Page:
As they become stressed and paranoid by the bullying, their focus on their classes deteriorates. This nonchalant attitude towards academics results in poor grades and academic performance, which will lead to even more anxiety and embarrassment, and give the victim’s tormentors yet another thing to pick on him or her about (“Consequences of Bullying”). They will also start avoiding certain parts of the school that are prime areas for bullying such as cafeterias, bathrooms, and even certain hallways if possible. Bullying can affect a student to the point of dropping out of school altogether.
They will feel like a lost cause because they are outcasts, their grades are poor, and they are scared to walk through the school doors in the morning. The victim will get out of bed every morning and dread going to school because they will be wondering what will happen to them on that day. Academics will take a backseat to the stress and anxiety of being bullied, because it is all the victim will think about. Academic achievement not only declines for the victim, however. The bully will at times be more focused on bullying another student rather than doing a homework assignment, and even bystanders will become too intrigued in the ossip and stories to pay attention in class. As the bullying gets worse, so does the overall academic performance of bullied, the bully, and the bystander. Social development during and after bullying is almost nonexistent. Victims of bullying often have very few friends and sometimes none at all. Since they possess such high anxiety levels from being bullied, and have very low self-esteem, they have a hard time making friends because they do not contain the confidence to walk up to someone and start a conversation.
They view themselves as an outcast or a freak, and believe that no one wants to be friends with them. They have feelings of isolation and believe that they are not worthy of having friends (“Consequences of Bullying”). Other kids or students may want to become friends with the victim, but they refrain from making any efforts to reach him or her in fear of being bullied themselves. Other students may also fear disapproval by their group of friends or clique if they were to reach out to a bullied victim. The victim becomes reclusive and socially awkward.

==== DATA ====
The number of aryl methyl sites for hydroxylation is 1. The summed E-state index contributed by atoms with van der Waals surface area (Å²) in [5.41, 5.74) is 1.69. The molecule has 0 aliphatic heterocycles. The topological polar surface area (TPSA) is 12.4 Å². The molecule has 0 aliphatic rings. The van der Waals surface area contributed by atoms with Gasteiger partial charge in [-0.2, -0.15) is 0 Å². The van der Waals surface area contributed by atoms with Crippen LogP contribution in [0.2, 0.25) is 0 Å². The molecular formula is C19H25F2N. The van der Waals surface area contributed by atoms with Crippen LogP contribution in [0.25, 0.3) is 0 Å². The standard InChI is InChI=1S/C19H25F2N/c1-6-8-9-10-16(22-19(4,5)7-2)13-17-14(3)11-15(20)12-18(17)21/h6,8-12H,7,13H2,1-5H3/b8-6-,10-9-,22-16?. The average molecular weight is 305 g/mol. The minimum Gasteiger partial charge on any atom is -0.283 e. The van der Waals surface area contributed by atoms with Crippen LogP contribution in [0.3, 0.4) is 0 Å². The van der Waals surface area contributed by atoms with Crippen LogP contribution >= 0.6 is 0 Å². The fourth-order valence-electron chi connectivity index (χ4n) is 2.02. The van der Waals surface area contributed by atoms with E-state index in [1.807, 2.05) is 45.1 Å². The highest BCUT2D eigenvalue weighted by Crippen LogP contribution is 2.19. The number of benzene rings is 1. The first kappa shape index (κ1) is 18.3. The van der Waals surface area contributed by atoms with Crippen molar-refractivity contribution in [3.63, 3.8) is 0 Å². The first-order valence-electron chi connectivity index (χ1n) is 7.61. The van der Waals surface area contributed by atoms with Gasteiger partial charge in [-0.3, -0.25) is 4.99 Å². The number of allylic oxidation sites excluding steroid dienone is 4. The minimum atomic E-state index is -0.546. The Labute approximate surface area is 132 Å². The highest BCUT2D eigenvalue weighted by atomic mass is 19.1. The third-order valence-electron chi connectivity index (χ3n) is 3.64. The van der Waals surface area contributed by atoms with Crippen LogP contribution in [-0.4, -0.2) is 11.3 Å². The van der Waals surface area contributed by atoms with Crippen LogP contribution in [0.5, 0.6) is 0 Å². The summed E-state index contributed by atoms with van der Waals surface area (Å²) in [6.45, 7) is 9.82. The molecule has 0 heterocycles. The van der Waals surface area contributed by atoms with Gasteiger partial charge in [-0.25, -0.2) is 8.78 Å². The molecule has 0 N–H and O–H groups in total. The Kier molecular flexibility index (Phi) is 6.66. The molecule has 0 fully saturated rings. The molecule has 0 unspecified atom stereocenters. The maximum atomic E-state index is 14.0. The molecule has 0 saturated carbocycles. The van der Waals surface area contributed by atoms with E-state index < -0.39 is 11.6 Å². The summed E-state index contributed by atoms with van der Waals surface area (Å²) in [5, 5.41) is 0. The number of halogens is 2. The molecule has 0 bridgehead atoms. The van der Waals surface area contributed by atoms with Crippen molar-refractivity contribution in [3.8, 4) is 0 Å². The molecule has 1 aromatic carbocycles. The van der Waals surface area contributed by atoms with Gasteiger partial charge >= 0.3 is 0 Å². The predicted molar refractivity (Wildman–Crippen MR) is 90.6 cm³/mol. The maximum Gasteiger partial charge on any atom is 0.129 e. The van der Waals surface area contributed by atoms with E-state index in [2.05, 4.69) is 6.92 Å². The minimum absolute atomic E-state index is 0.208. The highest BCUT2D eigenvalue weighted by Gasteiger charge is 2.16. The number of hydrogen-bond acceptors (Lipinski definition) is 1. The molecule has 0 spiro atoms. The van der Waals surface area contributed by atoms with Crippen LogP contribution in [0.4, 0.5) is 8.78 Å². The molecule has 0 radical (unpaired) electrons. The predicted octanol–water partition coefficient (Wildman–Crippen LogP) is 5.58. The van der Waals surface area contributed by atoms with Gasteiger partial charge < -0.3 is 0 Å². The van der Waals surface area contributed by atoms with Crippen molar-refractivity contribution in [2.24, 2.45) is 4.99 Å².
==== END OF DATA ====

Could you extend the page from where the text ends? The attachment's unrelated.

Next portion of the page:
This social awkwardness will continue to affect the victim long into adulthood and make job opportunities scarce and dealing with the public a stressful and awkward situation. Bullying is an aggressive behavior that affects the lives of more than twenty five percent of the United States’ children. Whether it is physical, verbal, emotional, or through the virtual world, bullying and its many forms are damaging. It can cause a straight “A” student to drop out of high school. It can cause a small town girl with a dream to commit suicide. Being bullied changes the victim.
The mental trauma he or she goes through will cause anxiety and other mental disorders that will last well into adulthood. Emotionally, the victim takes so much pain until they cannot even feel anymore. They become like stone. Academic performance and achievement will decline, as well as participation in any school related function. Socially, the victim becomes a recluse or an outcast. Making friends becomes close to impossible, and they lose their self-worth. Bullying is more than a behavior; to the victim, it is a prison, and he or she will spend their whole lives trying to break free from the effects of this condemnation.